DEEP BREATH (May 2008)

Just a few days after finishing a water-related story in which I allude to Tim Winton, up bobs his new surfing novel Breath. For years now Tim has been saving me a lot of strain by punching out the novels I could/should have written, if only I had the talent, dedication, a flowing pony tail and, in this case, the nerve to plunge into wild surf. (As it happens the story I was working on sketches my aversion to thrashing about in cold water.) Anyhow - Breath ripples with Tim's trademark mix of poetic gristle and matey vernacular. By the by, it seems to me there's a doctoral thesis up for grabs for someone who wants to divine acquatic themes in Aus Lit. As well as Tim's extensive coastal ouvre there's Richard Flanagan's, Death of a River Guide, Robert Drewe's The Drowner, Roger MacDonald's Water Man and doubtless many more.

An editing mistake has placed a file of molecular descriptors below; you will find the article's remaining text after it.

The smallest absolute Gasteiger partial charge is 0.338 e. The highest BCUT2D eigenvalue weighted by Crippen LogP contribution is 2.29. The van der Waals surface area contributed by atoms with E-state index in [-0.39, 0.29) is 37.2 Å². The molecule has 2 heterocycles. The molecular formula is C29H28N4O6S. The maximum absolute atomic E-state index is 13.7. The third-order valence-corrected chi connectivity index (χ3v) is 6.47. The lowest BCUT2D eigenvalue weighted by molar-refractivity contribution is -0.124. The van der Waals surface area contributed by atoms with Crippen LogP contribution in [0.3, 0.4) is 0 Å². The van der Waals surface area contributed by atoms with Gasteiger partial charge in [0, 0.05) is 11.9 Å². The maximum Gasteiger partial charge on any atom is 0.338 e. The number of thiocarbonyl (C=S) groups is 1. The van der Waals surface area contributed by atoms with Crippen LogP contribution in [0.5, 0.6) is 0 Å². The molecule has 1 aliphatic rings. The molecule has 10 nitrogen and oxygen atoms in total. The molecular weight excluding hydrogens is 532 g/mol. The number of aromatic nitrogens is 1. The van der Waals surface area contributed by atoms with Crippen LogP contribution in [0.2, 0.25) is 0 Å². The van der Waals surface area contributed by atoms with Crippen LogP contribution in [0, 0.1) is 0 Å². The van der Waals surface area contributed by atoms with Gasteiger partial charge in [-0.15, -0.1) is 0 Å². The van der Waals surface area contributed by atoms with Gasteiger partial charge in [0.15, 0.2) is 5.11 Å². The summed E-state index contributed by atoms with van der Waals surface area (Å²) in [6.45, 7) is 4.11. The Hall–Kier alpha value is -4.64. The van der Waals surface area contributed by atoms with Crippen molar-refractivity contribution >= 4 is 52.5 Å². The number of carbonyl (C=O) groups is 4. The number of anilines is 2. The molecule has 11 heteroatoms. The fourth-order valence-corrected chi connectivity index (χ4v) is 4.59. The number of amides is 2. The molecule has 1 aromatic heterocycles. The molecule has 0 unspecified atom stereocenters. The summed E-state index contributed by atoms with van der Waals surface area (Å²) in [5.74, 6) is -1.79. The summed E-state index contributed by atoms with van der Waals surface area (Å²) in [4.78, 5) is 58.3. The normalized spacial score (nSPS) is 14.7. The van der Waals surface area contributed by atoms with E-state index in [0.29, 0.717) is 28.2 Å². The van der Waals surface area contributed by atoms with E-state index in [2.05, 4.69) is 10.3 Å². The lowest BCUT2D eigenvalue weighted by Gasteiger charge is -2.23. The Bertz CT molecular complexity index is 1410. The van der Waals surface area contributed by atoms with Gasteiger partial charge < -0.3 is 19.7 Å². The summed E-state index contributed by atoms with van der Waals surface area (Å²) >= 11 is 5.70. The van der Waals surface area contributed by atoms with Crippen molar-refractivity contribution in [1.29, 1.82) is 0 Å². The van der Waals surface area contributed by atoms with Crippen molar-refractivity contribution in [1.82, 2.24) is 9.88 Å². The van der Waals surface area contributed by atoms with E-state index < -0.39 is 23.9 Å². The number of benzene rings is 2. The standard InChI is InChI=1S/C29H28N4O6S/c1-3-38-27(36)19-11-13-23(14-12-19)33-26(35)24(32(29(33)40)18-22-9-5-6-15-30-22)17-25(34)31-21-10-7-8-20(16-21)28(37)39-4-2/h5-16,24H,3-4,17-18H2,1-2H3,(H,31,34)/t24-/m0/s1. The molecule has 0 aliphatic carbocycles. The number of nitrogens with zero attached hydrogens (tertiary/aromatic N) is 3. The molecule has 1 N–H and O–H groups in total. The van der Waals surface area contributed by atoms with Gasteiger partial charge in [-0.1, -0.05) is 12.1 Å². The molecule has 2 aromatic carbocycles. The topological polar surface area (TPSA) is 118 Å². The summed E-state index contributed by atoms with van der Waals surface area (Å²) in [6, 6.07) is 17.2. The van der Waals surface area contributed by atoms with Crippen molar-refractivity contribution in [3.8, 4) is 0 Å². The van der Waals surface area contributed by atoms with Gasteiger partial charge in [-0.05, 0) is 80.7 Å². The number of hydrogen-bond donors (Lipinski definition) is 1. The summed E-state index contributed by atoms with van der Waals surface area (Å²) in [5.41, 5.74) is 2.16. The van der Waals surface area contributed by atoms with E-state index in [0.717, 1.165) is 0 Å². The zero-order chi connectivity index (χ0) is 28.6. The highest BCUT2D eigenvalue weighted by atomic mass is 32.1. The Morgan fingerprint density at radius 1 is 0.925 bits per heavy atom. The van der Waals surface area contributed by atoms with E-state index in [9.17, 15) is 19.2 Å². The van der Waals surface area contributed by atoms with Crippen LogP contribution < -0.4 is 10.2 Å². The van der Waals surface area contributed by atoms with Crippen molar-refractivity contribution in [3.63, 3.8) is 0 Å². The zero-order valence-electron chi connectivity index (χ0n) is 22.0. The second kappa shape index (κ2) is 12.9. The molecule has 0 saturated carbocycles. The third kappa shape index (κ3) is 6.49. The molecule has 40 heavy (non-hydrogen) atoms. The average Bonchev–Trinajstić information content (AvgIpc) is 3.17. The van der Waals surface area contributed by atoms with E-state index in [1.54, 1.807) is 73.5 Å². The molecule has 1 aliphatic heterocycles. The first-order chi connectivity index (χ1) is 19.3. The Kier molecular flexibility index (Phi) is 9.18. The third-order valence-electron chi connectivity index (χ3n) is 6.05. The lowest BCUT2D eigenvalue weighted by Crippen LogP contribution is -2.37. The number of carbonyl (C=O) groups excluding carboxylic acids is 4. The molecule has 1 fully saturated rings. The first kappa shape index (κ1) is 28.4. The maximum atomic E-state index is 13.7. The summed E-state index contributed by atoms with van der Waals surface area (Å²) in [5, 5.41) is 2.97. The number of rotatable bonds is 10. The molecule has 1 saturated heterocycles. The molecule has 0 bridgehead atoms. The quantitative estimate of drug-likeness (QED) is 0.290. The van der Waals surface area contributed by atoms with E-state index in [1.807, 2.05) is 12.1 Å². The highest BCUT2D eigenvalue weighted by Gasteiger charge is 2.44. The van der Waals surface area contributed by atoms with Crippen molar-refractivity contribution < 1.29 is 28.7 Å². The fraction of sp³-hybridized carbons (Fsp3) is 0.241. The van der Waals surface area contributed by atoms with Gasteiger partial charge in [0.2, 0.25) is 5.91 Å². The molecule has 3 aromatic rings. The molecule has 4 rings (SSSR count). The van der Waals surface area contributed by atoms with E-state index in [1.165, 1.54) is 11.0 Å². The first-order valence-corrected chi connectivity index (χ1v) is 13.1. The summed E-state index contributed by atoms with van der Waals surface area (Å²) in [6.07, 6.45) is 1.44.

STERN WORDS (April 2008)

It's taken me several decades to get around to doing the walk up Dutchman's Stern just outside Quorn. No sane reason for this delay - apart from a bias for the northern Flinders. Anyway, the walk was excellent. Yes, it's another grunt to a summit but the way the walk unfolds, the varied vegetation and the sense of disclosure the track offers adds up to rewarding encounter. Even though you're close to civilisation - the townships of Quorn and Port Augusta - the place feels remote. This contrasts with Mt Remarkable where the views are dominated by the surrounding farmland. We spent a night up top with a full moon and mild easterly breezes. (This experience triggered an article for Wild - out mid September.) The toddle down off the summit the next morning was a glorious traverse of the sugar gum forest in the amphitheatre of Stony Creek.